Gravitational waves: Reward for five decades of teamwork
An international team of scientists has made the first-ever direct detection of gravitational waves.
This historic discovery not only confirms a major prediction of Albert Einstein's General Theory of Relativity in its centenary year, but marks the birth of a whole new way to study the Universe.
Gravitational waves are ripples in the very fabric of the Universe.
They are produced by violent events out in the cosmos and are detected by sensing tiny local changes in the direction and strength of gravity here on the surface of the Earth.
This discovery is groundbreaking - for a number of reasons.
The gravitational wave detected has a fabulously precise signature - matching two black holes, which are each tens of times more massive than our Sun - spiralling into collide and merge.
It's the first time we've ever directly detected a pair of such black holes, and it's the first time we've seen the merger of black holes.
Until now these events were predicted but never before observed.
Perhaps most excitingly, this detection is our first direct message from the "dark" Universe. It has come from an event that might not give out light of any wavelength - one detectable only through changes in the gravitational field.
For decades after Einstein's 1916 prediction, gravitational waves were treated as a mathematical curiosity.
Only in the 1960s did the realisation come that they could be real, and the hunt for these elusive signals started in earnest.
Why did it take five decades and the intensive work of many hundreds of scientists around the world to find them?
Well, gravity is really very weak - the weakest of the forces that control our Universe.
So to detect these signals here on Earth requires instruments that are exquisitely sensitive to the tiniest changes in gravity and building them has been no mean feat.
Gravitational wave detectors use a technique called laser interferometry.
A laser is beamed down km-scale pipes, arranged in an "L" shape to very precisely monitor the distance between mirrors at each end.
According to Einstein's theory, the distance between the mirrors will change when a gravitational wave passes by the detector.
The tricky part is that a gravitational wave changes the lengths of the arms by a tiny amount - about one-ten-thousandth the diameter of a proton.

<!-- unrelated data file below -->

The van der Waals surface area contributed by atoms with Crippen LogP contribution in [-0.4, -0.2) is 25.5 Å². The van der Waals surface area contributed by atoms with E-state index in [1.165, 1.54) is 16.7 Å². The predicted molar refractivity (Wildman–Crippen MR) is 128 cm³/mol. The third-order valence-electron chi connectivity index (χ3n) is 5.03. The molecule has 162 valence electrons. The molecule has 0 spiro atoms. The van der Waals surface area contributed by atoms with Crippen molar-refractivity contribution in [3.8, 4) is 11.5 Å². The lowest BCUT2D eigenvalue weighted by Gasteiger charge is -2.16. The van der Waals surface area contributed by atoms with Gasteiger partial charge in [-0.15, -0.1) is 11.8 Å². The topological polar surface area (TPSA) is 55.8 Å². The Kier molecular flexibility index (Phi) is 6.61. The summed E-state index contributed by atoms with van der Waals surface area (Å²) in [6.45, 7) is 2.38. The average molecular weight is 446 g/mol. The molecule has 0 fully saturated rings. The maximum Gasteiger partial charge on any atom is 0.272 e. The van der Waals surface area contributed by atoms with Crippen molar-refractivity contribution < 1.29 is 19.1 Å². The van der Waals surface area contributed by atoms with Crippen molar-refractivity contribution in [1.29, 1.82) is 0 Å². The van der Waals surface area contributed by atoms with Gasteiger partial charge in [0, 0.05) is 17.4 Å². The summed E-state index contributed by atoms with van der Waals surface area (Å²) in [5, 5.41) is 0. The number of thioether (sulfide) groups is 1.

Being able to achieve this required technology that didn't even exist 50 years ago - it had to be invented along the way.
- A laser is fed into the machine and its beam is split along two paths
- The separate paths bounce back and forth between damped mirrors
- Eventually, the two light parts are recombined and sent to a detector
- Gravitational waves passing through the lab should disturb the set-up
- Theory holds they should very subtly stretch and squeeze its space
- This ought to show itself as a change in the lengths of the light arms (green)
- The photodetector hopes to capture this signal in the recombined beam
The current peak of technological achievement is embodied in the two Advanced LIGO detectors at sites in Louisiana State and Washington State in the US.
This is a major international project involving a consortium - the LIGO Scientific Collaboration - of nearly 1,000 scientists from countries around the world.
The UK, along with Germany, are partners in Advanced LIGO, with some of the key technology essential for this detection having been pioneered in the UK-German 'GEO' collaboration.
In particular, seismic motion of the surface of the Earth would naturally disturb the mirrors much more than any gravitational wave.
Sophisticated pendulums to hold the mirrors were developed at the University of Glasgow to combat this.
In these systems the mirrors hang from ultra-pure glass fibres just a few times thicker than a human hair.
This both filters out seismic noise and reduces noise from the very atoms of the mirrors vibrating, leaving the mirrors almost motionless and ready to respond to the gravitational echoes of colliding black holes, coming to us from more than a billion light-years away.
We also need to know what shape of signals to search for, and UK researchers in Cardiff have pioneered models to predict this, whilst scientists in Birmingham have studied how best to interpret the signals and understand what they tell us about the cosmic events producing them. All part of a global partnership.
Most exciting is that this is just the start. More discoveries lie ahead - perhaps of colliding neutron stars - with rich new information about dense stellar interiors.
More sensitive detectors will expand our horizons towards the era of the early Universe, letting us map its gravitational history reaching back towards the Big Bang - further than ever before.
Future gravitational detectors in space - for which the recent LISA Pathfinder mission paves the way - should see supermassive black hole collisions of phenomenal energy.
Every time in history a new telescope has turned on it has found signals that were completely unexpected; perhaps that's the most exciting prospect of all.